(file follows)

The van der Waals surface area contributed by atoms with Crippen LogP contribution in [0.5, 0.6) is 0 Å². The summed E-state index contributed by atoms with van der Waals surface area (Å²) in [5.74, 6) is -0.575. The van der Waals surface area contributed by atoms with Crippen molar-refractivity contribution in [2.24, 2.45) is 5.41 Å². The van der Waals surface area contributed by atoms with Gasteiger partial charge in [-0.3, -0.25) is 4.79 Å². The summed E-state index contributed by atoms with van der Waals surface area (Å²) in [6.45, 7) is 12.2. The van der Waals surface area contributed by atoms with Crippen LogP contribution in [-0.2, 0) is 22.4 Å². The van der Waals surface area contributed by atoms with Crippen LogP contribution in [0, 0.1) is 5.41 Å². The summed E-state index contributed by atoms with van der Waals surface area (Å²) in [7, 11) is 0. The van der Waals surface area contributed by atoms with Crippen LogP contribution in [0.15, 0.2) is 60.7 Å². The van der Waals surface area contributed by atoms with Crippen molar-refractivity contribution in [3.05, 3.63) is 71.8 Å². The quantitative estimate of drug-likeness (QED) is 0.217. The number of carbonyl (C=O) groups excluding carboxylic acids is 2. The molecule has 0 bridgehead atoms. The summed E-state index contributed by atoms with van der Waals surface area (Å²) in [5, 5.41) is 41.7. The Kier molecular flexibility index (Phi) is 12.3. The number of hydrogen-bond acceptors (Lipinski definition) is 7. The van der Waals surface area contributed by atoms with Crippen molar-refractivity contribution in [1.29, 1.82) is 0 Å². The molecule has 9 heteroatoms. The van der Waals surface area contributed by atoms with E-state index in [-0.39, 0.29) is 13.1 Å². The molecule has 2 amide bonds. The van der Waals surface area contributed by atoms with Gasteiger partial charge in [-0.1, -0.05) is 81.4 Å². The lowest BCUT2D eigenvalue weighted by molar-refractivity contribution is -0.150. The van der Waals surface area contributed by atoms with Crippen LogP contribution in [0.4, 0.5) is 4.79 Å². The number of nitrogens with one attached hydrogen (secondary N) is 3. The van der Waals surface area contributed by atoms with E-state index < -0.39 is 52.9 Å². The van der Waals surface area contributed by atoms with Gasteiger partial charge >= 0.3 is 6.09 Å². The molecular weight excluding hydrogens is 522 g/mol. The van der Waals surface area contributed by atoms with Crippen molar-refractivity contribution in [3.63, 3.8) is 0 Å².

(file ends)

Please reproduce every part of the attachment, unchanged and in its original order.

The van der Waals surface area contributed by atoms with Crippen LogP contribution in [0.5, 0.6) is 0 Å². The summed E-state index contributed by atoms with van der Waals surface area (Å²) in [5.74, 6) is -0.575. The van der Waals surface area contributed by atoms with Crippen molar-refractivity contribution in [2.24, 2.45) is 5.41 Å². The van der Waals surface area contributed by atoms with Gasteiger partial charge in [-0.3, -0.25) is 4.79 Å². The summed E-state index contributed by atoms with van der Waals surface area (Å²) in [6.45, 7) is 12.2. The van der Waals surface area contributed by atoms with Crippen LogP contribution in [-0.2, 0) is 22.4 Å². The van der Waals surface area contributed by atoms with Crippen LogP contribution in [0, 0.1) is 5.41 Å². The summed E-state index contributed by atoms with van der Waals surface area (Å²) in [7, 11) is 0. The van der Waals surface area contributed by atoms with Crippen LogP contribution in [0.15, 0.2) is 60.7 Å². The van der Waals surface area contributed by atoms with Crippen molar-refractivity contribution in [3.05, 3.63) is 71.8 Å². The quantitative estimate of drug-likeness (QED) is 0.217. The number of carbonyl (C=O) groups excluding carboxylic acids is 2. The molecule has 0 bridgehead atoms. The summed E-state index contributed by atoms with van der Waals surface area (Å²) in [5, 5.41) is 41.7. The Kier molecular flexibility index (Phi) is 12.3. The number of hydrogen-bond acceptors (Lipinski definition) is 7. The van der Waals surface area contributed by atoms with Crippen molar-refractivity contribution in [1.29, 1.82) is 0 Å². The molecule has 9 heteroatoms. The van der Waals surface area contributed by atoms with E-state index in [-0.39, 0.29) is 13.1 Å². The molecule has 2 amide bonds. The van der Waals surface area contributed by atoms with Gasteiger partial charge in [-0.1, -0.05) is 81.4 Å². The lowest BCUT2D eigenvalue weighted by molar-refractivity contribution is -0.150. The van der Waals surface area contributed by atoms with Crippen LogP contribution in [0.4, 0.5) is 4.79 Å². The number of nitrogens with one attached hydrogen (secondary N) is 3. The van der Waals surface area contributed by atoms with E-state index < -0.39 is 52.9 Å². The van der Waals surface area contributed by atoms with Gasteiger partial charge >= 0.3 is 6.09 Å². The molecular weight excluding hydrogens is 522 g/mol. The van der Waals surface area contributed by atoms with Crippen molar-refractivity contribution in [3.63, 3.8) is 0 Å².